1. Water moves at different rates through each different subsystem (e.g., evaporation from the ocean) and its stores (e.g., ocean and atmosphere). This figure depicts the average rates at which water moves from one store to another. This rate, in turn, indicates how long, on average, that molecule will stay in the store — its residence time. To calculate the residence time, we simply divide the total volume of the store by the flux leaving it.
2. The volume of the atmospheric store is very small (12,900 km3), yet 577,000 km3 of water enters and leaves it annually, yielding average residence times of approximately 0.02 yr (i.e., 12,900/577,000), or 8 days. Thus, once evaporated into the atmosphere from the planetary surface, a water molecule stays there on average a very short time. The atmosphere is therefore very responsive to changes in energy conditions at Earth’s surface.
3. Oceans are by far the largest store (1,338,000,000 km3). Inputs (precipitation and runoff ) total 484,700 km3/yr, as does the output of evaporation. This yields an average residence time on the order of 3,000 years (1,338,000,000/484,700). The oceans are stratified vertically (warmer on top than on bottom) and evaporation varies geographically, but once water enters the ocean store it will likely stay there an average of several thousand years. Oceans therefore respond more slowly to changes, despite the fact that the atmosphere and oceans are strongly linked through evaporation and precipitation.
4. Water stored in and on the continents (47,600,000 km3) is smaller than the amount of water in the oceans but much larger than the amount in the atmosphere. The input is precipitation and the outputs are evaporation and runoff. The relatively limited spatial extent of continents causes the average annual fluxes to be considerably smaller than between ocean and atmosphere. The combination of smaller fluxes and the intermediate size of the continental store results in an average residence time of approximately 350 years. Recall that the vast majority of fresh water on continents is stored in groundwater and ice, both of which may “lock up” water for centuries. Here, we have ignored water that percolates into the soil as groundwater.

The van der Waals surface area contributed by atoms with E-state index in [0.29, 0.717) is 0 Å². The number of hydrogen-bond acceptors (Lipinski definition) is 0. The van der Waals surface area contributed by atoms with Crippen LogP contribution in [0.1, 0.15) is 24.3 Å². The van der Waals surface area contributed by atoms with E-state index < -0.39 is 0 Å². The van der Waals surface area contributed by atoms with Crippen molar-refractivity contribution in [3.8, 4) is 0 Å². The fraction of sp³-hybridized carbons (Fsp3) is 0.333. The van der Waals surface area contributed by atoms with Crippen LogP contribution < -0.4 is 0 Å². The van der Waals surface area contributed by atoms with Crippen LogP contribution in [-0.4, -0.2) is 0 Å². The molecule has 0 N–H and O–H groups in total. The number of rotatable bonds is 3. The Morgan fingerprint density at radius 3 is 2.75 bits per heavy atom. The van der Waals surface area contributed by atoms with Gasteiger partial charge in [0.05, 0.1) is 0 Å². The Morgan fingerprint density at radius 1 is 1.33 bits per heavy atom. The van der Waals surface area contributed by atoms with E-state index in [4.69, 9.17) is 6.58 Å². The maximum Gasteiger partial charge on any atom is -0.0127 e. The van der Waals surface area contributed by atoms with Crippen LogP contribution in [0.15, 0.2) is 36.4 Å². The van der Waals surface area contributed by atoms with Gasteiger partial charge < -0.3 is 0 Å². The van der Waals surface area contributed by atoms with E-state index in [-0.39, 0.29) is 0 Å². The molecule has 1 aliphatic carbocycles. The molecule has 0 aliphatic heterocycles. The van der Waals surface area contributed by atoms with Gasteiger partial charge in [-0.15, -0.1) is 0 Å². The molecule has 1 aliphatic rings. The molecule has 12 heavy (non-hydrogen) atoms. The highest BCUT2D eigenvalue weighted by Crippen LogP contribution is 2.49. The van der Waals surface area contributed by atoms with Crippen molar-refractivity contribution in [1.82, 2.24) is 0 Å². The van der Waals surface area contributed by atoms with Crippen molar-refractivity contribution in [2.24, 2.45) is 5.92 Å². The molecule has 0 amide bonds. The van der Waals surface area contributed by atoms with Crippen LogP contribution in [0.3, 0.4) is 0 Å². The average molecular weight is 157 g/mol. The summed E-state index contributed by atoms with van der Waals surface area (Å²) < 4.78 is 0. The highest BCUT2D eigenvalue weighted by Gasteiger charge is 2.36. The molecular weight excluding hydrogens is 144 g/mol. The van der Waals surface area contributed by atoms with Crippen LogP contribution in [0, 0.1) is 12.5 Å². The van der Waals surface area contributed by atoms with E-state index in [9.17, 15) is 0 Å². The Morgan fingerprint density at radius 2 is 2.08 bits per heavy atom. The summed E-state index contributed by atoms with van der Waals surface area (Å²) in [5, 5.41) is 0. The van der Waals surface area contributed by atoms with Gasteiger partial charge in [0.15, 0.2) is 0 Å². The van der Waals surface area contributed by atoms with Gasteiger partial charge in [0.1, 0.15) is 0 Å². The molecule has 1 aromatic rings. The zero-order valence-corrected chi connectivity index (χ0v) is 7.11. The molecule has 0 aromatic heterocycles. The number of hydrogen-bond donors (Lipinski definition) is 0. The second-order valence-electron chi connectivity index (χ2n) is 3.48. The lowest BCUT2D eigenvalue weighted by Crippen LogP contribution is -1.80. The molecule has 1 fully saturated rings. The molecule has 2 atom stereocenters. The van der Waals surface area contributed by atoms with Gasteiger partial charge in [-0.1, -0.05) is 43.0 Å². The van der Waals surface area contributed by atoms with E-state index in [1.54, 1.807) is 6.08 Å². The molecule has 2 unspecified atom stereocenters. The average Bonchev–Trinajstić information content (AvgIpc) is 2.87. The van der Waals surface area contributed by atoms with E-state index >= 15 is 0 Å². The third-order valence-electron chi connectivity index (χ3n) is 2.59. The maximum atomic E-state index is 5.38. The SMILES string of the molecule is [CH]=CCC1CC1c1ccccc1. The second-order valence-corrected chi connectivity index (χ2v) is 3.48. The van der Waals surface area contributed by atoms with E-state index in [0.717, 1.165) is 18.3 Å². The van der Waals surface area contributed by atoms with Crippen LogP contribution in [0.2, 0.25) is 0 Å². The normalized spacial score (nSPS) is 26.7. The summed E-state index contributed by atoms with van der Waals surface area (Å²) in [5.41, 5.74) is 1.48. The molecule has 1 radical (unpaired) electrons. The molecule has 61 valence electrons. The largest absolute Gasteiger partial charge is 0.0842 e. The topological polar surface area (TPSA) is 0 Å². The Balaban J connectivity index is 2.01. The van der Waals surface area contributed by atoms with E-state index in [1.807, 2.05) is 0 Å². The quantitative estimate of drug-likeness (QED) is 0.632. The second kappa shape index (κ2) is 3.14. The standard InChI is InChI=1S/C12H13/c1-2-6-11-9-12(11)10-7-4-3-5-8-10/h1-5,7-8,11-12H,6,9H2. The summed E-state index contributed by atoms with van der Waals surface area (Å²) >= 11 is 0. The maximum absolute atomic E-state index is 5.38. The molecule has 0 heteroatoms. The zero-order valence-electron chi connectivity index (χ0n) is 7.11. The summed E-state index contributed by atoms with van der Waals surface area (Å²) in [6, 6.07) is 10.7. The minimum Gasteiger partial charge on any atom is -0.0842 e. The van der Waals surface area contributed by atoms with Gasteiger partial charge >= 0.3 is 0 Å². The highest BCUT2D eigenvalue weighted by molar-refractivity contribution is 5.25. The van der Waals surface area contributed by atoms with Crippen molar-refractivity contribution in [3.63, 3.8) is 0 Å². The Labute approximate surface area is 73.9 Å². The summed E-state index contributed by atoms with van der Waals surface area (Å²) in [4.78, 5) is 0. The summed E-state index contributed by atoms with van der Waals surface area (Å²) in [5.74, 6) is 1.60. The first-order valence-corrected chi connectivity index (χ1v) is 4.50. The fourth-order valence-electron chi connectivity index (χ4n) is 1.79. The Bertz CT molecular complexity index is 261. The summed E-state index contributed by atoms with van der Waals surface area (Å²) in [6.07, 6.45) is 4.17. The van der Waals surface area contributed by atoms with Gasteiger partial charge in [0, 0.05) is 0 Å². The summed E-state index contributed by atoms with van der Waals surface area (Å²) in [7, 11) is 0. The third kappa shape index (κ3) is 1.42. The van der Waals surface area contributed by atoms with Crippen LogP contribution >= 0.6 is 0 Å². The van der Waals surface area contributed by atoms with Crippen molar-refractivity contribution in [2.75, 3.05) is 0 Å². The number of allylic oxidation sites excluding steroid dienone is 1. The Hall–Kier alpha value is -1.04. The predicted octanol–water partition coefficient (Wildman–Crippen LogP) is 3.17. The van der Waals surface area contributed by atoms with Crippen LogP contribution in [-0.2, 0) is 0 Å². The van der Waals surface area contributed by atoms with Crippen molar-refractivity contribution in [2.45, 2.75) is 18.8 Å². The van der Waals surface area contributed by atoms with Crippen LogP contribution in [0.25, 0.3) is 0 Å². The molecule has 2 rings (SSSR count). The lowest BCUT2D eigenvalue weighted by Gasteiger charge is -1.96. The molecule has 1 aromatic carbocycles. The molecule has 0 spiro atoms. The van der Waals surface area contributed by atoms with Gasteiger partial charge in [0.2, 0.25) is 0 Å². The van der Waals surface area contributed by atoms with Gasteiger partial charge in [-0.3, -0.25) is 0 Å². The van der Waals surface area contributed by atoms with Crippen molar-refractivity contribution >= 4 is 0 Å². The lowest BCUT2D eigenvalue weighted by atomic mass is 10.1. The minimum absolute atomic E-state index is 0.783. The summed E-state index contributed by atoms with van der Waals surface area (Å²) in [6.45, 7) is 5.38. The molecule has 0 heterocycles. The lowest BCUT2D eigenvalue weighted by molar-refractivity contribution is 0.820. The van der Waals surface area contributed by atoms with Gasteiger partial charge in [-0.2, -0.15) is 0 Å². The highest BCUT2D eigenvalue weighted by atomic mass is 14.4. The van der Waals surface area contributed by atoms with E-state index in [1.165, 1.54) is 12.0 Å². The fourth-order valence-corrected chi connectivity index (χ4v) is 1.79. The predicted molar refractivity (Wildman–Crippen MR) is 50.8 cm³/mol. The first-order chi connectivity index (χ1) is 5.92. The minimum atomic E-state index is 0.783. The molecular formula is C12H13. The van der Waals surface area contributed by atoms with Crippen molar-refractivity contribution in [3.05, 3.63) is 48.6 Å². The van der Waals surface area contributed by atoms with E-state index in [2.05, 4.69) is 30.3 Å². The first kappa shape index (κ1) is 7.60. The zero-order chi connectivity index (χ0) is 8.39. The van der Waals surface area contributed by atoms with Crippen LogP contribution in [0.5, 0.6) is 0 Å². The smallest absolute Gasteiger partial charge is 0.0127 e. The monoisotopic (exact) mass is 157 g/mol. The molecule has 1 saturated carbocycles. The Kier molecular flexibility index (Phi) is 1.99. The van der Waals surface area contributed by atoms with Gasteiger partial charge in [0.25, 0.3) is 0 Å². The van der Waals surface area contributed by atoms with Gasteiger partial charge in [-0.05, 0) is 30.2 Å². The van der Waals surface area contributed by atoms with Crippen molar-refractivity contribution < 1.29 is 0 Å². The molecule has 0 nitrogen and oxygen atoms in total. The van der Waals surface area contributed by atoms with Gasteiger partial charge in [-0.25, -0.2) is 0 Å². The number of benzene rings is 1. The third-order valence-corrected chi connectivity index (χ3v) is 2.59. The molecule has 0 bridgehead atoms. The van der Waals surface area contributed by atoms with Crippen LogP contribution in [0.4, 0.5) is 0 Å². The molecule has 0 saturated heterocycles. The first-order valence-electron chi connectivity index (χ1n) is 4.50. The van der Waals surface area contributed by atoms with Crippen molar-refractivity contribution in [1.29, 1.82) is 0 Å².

How Are Fluxes of Water Linked to Shaping of Earth’s Surface?
When we imagine the processes that reshape landscapes, we might think of events like powerful floods, scouring glaciers, turbulent mudflows, and blowing sand. All of these involve energy resulting from the movement of liquid water, ice, Earth materials, or the atmosphere. This type of energy is called kinetic energy — energy by virtue of motion. Also linked to the flux of water in some settings is potential energy — energy by virtue of being some height above a surface and capable of moving if allowed to.
1. Examine this photograph of a balanced rock, which obviously has the potential to fall sometime in the future — the rock has potential energy relative to the ground below (the datum). We can imagine how hard the rock would strike the ground when it fell, imparting a large force onto the ground it strikes. Clearly, this rock has a large amount of potential energy.
2. With the help of gravity, the rock’s potential energy is converted into kinetic energy (the energy of motion) when the rock begins to fall. The resulting motion of the rock can perform work, for instance the crushing of stones on which the rock falls.
3. After the rock has fallen and is in its new, lower position, it has lost its potential energy relative to the ground surface (the datum). We could increase its potential energy if we used a crane to lift the rock back onto its pedestal. This would require an expenditure of energy by the crane, and that energy expenditure is now stored in terms of the greater elevation and therefore greater potential energy. Note that once the rock is on the ground it could be moved by running water, such as that released by the thunderstorm in the background. The relatively short average residence times of water (calculated in the section above) show that water can quickly evaporate from the ocean, be lifted by storms, and be pulled by gravity back to the Earth as precipitation, renewing the water’s ability to move across the surface.
4. By means of latent heat transfer and the evaporation of water, the Sun’s energy is able to renew the potential energy of water molecules by lifting them tens of thousands of meters above the datum (sea level). Following condensation and the formation of precipitation, the molecules can fall on high-elevation topography to begin the journey downslope, picking up kinetic energy. The short residence time within the atmospheric store ensures that this process is repeated over and over again with a very high frequency.